His heart isn’t broken any more. It is all fixed, good as new. Maybe even better than new. But now, our spirits are a little bit broken in its place. I think we had reached a place where we thought we had most things figured out. Things weren’t perfect, but it was a life we knew how to handle. Or, maybe we were just fooling ourselves. I’m not sure now, when I look back on the weeks and months leading up to all of this. But I do know this: The new life we have … We don’t know how to do this one, yet. I think we are both afraid and unsure. We don’t trust things. It’s almost like we are balancing on the edge, holding our breath, and waiting for the next bad thing to happen. There have been a lot of bad things lately. This is true. But it doesn’t mean there HAVE to be more bad things. This is also true. But, somehow, it’s harder to believe.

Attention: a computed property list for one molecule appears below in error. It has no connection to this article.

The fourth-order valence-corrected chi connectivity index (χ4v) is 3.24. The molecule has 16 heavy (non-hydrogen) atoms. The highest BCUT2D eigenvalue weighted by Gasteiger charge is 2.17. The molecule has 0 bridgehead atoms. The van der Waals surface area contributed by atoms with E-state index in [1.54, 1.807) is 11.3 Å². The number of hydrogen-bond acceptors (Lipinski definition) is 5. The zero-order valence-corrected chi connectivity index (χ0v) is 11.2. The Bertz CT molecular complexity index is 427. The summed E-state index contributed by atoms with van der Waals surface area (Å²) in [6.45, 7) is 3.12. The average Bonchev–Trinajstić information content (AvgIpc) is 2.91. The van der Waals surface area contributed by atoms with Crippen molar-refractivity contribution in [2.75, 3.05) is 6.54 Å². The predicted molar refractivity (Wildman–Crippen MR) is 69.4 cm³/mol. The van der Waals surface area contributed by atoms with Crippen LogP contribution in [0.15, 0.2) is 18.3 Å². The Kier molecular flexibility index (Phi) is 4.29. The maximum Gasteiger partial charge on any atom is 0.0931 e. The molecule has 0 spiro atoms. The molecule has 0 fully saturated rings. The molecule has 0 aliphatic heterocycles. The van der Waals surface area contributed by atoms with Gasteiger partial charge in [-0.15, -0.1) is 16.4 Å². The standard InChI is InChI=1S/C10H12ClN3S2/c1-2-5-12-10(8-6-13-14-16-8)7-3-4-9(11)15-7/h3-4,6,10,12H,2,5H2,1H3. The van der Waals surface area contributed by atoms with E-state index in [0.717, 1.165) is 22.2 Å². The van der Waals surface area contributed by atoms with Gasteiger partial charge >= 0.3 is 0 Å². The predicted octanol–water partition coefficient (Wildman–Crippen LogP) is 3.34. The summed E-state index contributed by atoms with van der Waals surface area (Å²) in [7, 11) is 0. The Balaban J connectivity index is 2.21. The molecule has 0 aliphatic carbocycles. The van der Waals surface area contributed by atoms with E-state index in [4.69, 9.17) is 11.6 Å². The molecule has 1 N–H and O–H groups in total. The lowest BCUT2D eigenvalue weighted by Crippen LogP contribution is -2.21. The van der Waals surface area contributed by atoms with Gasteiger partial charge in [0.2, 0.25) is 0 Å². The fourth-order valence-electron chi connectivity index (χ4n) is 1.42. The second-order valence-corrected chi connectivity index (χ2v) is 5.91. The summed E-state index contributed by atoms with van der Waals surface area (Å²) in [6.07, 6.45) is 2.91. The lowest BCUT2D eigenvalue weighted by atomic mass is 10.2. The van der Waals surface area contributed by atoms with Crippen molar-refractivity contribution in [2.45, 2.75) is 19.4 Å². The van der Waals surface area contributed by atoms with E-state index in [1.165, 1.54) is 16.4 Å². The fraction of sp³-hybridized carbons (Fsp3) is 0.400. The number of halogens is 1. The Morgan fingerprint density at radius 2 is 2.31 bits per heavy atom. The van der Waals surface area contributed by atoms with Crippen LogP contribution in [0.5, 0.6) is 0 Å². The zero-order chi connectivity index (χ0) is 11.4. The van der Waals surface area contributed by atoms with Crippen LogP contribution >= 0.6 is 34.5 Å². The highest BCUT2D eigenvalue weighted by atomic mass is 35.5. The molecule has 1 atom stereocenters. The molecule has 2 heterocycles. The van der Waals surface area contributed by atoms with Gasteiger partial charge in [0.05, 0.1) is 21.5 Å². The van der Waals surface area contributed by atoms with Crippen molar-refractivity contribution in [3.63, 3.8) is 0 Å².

For now, my husband is home. He is getting better every day. And, at night, I can move in close to him and listen to the beat of his heart in the still silence. And I know: I am home, too. It’s enough.